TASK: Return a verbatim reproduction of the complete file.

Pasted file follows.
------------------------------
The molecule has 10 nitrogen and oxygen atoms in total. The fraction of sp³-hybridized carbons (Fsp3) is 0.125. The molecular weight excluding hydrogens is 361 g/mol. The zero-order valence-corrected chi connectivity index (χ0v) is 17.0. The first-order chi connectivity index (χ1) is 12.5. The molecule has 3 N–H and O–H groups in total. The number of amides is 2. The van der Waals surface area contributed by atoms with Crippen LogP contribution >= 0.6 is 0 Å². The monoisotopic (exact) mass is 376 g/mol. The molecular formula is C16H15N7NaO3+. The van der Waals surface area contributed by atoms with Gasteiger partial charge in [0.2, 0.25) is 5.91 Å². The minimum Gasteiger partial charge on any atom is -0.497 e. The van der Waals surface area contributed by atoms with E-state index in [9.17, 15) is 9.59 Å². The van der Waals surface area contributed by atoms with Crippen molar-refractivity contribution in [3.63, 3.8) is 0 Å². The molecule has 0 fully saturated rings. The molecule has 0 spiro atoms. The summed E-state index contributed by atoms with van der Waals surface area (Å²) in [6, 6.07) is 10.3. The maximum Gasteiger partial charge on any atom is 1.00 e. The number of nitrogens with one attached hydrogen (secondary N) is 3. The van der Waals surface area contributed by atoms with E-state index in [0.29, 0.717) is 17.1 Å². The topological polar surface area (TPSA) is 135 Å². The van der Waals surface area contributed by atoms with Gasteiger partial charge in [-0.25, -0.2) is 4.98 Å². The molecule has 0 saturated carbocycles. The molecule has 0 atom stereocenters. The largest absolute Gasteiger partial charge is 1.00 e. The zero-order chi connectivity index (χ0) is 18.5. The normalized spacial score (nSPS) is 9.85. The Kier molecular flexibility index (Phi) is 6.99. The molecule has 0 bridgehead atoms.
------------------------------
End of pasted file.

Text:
The molecule has 10 nitrogen and oxygen atoms in total. The fraction of sp³-hybridized carbons (Fsp3) is 0.125. The molecular weight excluding hydrogens is 361 g/mol. The zero-order valence-corrected chi connectivity index (χ0v) is 17.0. The first-order chi connectivity index (χ1) is 12.5. The molecule has 3 N–H and O–H groups in total. The number of amides is 2. The van der Waals surface area contributed by atoms with Crippen LogP contribution >= 0.6 is 0 Å². The monoisotopic (exact) mass is 376 g/mol. The molecular formula is C16H15N7NaO3+. The van der Waals surface area contributed by atoms with Gasteiger partial charge in [0.2, 0.25) is 5.91 Å². The minimum Gasteiger partial charge on any atom is -0.497 e. The van der Waals surface area contributed by atoms with E-state index in [9.17, 15) is 9.59 Å². The van der Waals surface area contributed by atoms with Crippen molar-refractivity contribution in [3.63, 3.8) is 0 Å². The molecule has 0 fully saturated rings. The molecule has 0 spiro atoms. The summed E-state index contributed by atoms with van der Waals surface area (Å²) in [6, 6.07) is 10.3. The maximum Gasteiger partial charge on any atom is 1.00 e. The number of nitrogens with one attached hydrogen (secondary N) is 3. The van der Waals surface area contributed by atoms with E-state index in [0.29, 0.717) is 17.1 Å². The topological polar surface area (TPSA) is 135 Å². The van der Waals surface area contributed by atoms with Gasteiger partial charge in [-0.25, -0.2) is 4.98 Å². The molecule has 0 saturated carbocycles. The molecule has 0 atom stereocenters. The largest absolute Gasteiger partial charge is 1.00 e. The zero-order chi connectivity index (χ0) is 18.5. The normalized spacial score (nSPS) is 9.85. The Kier molecular flexibility index (Phi) is 6.99. The molecule has 0 bridgehead atoms.